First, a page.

Because my column usually has a one- or two-week lead time before publication, it’s almost impossible for me to give my readers any real “news” about Social Security. And this was demonstrated once again recently, when the Social Security Administration announced the cost-of-living adjustment, or COLA, for 2012 Social Security checks.
In case you were vacationing in Borneo and missed it, monthly benefits will go up 3.6 percent beginning with January’s Social Security checks. That’s now old news. But other increases tied into the annual COLA adjustment didn’t make most news stories. I’ll share them here.
But first, I must get something else out of the way. Every single time I mention the annual cost-of-living increase in this column, I’m flooded with emails from readers complaining that it’s not enough. I’ve explained countless times in this space how the COLA is computed. But it does no good. People still gripe that they should get more money.
So this time, rather than use up half of this column explaining a process people don’t want to believe anyway, I’m going to refer you to the source. If you want to know how the annual Social Security COLA is figured, visit SocialSecurity.gov/COLA.
And here’s an interesting tidbit about Social Security COLAs that demonstrates the power of the senior-citizen lobby in this country and how politicians will bend over backwards to court their votes: The first increase for 2012 will be paid in January.
On the surface, that may seem to make sense. But remember that Social Security benefits are always paid one month in arrears. In other words, the check that comes in January 2012 is actually the payment for December 2011. So why do folks start getting their 2012 COLA increase on their December 2011 Social Security check?
Well, you have to go back about 20 years or so. At that time, COLA increases were effective with the month they were due. Had that old law never been changed, people would have been scheduled to get their first 2012 COLA increase on their January checks, which are paid in February.
But a couple of decades ago, seniors got all in a huff about this. They mistakenly thought they were being cheated out of one month’s COLA because they didn’t get their first increase until February. Rather than simply explain the logistics of the one-month delay in benefits, Congress knuckled under and decided that henceforth, COLA increases would be effective with the December payment of the prior year (payable in January of the next).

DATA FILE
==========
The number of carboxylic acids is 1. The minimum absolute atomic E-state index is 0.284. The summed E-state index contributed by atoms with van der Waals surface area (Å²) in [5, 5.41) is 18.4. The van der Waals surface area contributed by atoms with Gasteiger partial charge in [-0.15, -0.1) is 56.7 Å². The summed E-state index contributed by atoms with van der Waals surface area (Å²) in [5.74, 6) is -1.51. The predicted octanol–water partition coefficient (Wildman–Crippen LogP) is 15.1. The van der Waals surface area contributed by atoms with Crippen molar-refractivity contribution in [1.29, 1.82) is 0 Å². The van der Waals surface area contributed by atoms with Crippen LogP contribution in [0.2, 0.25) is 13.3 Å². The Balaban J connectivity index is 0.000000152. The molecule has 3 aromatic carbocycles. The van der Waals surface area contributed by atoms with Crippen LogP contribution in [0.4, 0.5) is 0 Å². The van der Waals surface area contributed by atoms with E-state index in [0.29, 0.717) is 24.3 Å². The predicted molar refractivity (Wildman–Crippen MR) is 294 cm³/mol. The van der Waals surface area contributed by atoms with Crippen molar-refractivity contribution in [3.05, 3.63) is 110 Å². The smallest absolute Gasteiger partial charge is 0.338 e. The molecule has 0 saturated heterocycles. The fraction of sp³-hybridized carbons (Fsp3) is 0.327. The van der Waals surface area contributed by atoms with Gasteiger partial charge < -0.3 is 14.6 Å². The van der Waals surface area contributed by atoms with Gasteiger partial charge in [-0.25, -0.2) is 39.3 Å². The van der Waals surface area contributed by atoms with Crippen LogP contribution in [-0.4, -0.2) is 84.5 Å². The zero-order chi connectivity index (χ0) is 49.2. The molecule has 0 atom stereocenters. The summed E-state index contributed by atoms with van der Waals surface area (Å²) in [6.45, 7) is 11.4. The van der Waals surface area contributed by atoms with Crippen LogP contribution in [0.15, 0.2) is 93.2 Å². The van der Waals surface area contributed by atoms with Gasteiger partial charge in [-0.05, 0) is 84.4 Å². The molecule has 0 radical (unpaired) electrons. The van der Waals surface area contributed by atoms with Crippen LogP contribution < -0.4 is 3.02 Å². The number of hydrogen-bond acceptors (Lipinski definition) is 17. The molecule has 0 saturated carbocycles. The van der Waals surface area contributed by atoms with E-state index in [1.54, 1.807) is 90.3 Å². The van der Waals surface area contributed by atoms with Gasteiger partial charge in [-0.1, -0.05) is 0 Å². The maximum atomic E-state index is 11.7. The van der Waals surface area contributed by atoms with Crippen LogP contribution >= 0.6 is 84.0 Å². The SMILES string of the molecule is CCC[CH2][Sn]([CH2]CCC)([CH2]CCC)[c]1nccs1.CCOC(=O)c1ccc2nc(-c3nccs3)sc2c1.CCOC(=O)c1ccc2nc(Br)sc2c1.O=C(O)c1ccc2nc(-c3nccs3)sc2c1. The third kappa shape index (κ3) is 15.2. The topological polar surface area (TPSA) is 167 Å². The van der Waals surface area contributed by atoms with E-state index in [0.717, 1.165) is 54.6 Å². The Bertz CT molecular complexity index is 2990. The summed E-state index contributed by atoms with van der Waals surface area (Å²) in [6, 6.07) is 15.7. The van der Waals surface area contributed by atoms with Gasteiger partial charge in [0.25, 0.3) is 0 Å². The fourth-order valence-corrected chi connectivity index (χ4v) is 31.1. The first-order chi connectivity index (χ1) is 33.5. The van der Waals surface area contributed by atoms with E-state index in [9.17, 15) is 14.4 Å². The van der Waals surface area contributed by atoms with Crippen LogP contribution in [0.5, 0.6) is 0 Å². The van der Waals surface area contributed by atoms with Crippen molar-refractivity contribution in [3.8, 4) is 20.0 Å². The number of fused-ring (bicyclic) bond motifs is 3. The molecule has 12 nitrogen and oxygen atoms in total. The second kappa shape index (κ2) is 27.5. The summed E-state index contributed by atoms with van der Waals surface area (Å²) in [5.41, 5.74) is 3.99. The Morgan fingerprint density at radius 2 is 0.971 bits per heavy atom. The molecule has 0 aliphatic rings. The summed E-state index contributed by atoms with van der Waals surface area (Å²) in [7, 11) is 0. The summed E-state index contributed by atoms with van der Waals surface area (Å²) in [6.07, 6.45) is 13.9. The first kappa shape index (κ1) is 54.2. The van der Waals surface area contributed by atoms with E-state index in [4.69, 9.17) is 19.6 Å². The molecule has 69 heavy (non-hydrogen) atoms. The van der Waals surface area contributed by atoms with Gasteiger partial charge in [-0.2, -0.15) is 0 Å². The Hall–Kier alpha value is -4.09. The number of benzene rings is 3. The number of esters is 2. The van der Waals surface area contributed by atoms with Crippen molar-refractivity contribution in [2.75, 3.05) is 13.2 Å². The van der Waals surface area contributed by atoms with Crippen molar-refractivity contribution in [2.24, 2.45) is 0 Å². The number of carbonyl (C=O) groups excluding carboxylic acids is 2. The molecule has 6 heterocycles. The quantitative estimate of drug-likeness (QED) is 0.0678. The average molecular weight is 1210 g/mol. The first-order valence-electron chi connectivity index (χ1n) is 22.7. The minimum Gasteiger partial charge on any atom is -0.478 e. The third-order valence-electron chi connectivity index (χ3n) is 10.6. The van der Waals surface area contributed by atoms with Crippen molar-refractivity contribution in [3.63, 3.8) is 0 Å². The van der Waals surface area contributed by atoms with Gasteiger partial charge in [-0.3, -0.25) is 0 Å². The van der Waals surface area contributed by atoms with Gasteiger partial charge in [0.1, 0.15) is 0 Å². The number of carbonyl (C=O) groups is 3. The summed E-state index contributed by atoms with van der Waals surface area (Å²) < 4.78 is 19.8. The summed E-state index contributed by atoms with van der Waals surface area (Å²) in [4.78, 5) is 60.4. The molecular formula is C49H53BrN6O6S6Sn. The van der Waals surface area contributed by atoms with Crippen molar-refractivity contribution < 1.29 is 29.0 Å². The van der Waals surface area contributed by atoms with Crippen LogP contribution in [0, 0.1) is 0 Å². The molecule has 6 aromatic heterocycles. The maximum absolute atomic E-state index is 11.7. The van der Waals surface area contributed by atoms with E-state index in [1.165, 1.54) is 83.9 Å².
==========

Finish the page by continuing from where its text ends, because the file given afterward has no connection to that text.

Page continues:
In addition to increases in monthly benefits, there are other changes to Social Security that are important to many people.
Let’s start with people still working and paying Social Security taxes. If you’re fortunate enough to be making a six-figure salary, you’ll be paying slightly higher taxes in 2012. The Social Security taxable earnings base is going up from $106,800 to $110,100. So people making that kind of money will be pumping a few more nickels into Social Security’s coffers next year.
One other annual change affects only people trying to get the necessary credits they need to qualify for Social Security in the first place. Most people who are working earn four credits per year. In 2011, you earned those four credits once you made $4,480. In 2012, you won’t get those credits until you make $4,520. (You actually will get one Social Security credit for each $1,130 you earn in 2012. But no one can earn more than four credits per year.) To qualify for retirement benefits, you generally need 40 credits. Fewer credits may be needed to get Social Security disability payments or for your family members to get survivor benefits if you die.
Another annual increase impacts people who are getting Social Security checks but are still working. If you’re under 66 years old, there’s a limit to how much money you can make each year before your Social Security benefits are reduced. In 2012, you’ll be able to make $14,640 per year before seeing any reductions. That’s an increase of only $480 above the 2011 limits. For each two dollars you earn above the $14,640 limit in 2012, one dollar must be withheld from your Social Security checks.
There’s a higher limit for working retirees in the year that they turn 66. In 2012, they can make up to $38,880, with no reduction in benefits, from January up to the month of their 66th birthday. Once they reach 66, no limit exists on the amount of money they can make while getting Social Security checks. (The age-66 limit is $37,680 in 2011.)
People getting Social Security disability benefits get the same 3.6 percent increase as retirees. And one other minor change might impact them. Disability benefits are paid to anyone who is unable to work at a “substantial” level. The law used to define that level as a job paying at least $1,000 per month. In 2012, that threshold goes up to $1,010. In other words, if you get disability benefits and are trying to work, you can make up to $1,010 per month next year, and you’ll still generally be eligible for your disability payments.
Another COLA increase impacts folks getting Supplemental Security Income, or SSI payments. The standard federal SSI payment amount will go up in 2012, from $674 per month to $698. But many states add money to the basic federal payment. Some states pass along the increase in their state supplement, but some don’t. So depending on where you live, your monthly SSI check may or may not go up.
SSI is a federal welfare program managed by the Social Security Administration. It makes monthly payments to low-income seniors and disabled people. As I constantly try to remind my readers, SSI is not a Social Security benefit, and SSI payments are not funded out of Social Security taxes.
If you have a Social Security question, Tom Margenau has the answer. Contact him at firstname.lastname@example.org.
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